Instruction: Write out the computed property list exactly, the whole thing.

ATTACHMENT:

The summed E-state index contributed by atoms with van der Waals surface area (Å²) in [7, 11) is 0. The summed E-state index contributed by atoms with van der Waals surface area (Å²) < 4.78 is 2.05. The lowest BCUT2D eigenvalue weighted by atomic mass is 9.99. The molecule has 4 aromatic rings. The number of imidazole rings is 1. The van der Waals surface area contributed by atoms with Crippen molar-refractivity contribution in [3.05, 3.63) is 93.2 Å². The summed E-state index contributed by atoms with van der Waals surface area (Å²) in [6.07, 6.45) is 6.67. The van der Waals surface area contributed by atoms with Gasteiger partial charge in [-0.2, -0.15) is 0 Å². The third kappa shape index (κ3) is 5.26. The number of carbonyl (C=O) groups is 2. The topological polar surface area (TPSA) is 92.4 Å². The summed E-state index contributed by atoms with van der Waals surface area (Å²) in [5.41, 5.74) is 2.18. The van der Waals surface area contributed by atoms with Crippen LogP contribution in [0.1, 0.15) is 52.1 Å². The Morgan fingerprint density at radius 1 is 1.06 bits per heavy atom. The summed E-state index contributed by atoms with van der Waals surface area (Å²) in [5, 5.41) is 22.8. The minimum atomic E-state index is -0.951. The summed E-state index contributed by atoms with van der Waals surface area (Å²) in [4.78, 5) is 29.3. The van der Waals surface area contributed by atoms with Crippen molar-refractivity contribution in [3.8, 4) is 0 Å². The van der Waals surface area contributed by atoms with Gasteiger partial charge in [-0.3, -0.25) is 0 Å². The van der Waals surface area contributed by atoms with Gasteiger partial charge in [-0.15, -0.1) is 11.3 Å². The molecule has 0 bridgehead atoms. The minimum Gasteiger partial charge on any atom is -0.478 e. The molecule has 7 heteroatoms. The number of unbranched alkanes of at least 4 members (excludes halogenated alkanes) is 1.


The summed E-state index contributed by atoms with van der Waals surface area (Å²) in [7, 11) is 0. The summed E-state index contributed by atoms with van der Waals surface area (Å²) < 4.78 is 2.05. The lowest BCUT2D eigenvalue weighted by atomic mass is 9.99. The molecule has 4 aromatic rings. The number of imidazole rings is 1. The van der Waals surface area contributed by atoms with Crippen molar-refractivity contribution in [3.05, 3.63) is 93.2 Å². The summed E-state index contributed by atoms with van der Waals surface area (Å²) in [6.07, 6.45) is 6.67. The van der Waals surface area contributed by atoms with Gasteiger partial charge in [-0.2, -0.15) is 0 Å². The third kappa shape index (κ3) is 5.26. The number of carbonyl (C=O) groups is 2. The topological polar surface area (TPSA) is 92.4 Å². The summed E-state index contributed by atoms with van der Waals surface area (Å²) in [5.41, 5.74) is 2.18. The van der Waals surface area contributed by atoms with Crippen LogP contribution in [0.1, 0.15) is 52.1 Å². The Morgan fingerprint density at radius 1 is 1.06 bits per heavy atom. The summed E-state index contributed by atoms with van der Waals surface area (Å²) in [5, 5.41) is 22.8. The minimum atomic E-state index is -0.951. The summed E-state index contributed by atoms with van der Waals surface area (Å²) in [4.78, 5) is 29.3. The van der Waals surface area contributed by atoms with Crippen molar-refractivity contribution in [3.8, 4) is 0 Å². The van der Waals surface area contributed by atoms with Gasteiger partial charge in [-0.3, -0.25) is 0 Å². The van der Waals surface area contributed by atoms with Gasteiger partial charge in [-0.15, -0.1) is 11.3 Å². The molecule has 0 bridgehead atoms. The minimum Gasteiger partial charge on any atom is -0.478 e. The molecule has 7 heteroatoms. The number of unbranched alkanes of at least 4 members (excludes halogenated alkanes) is 1.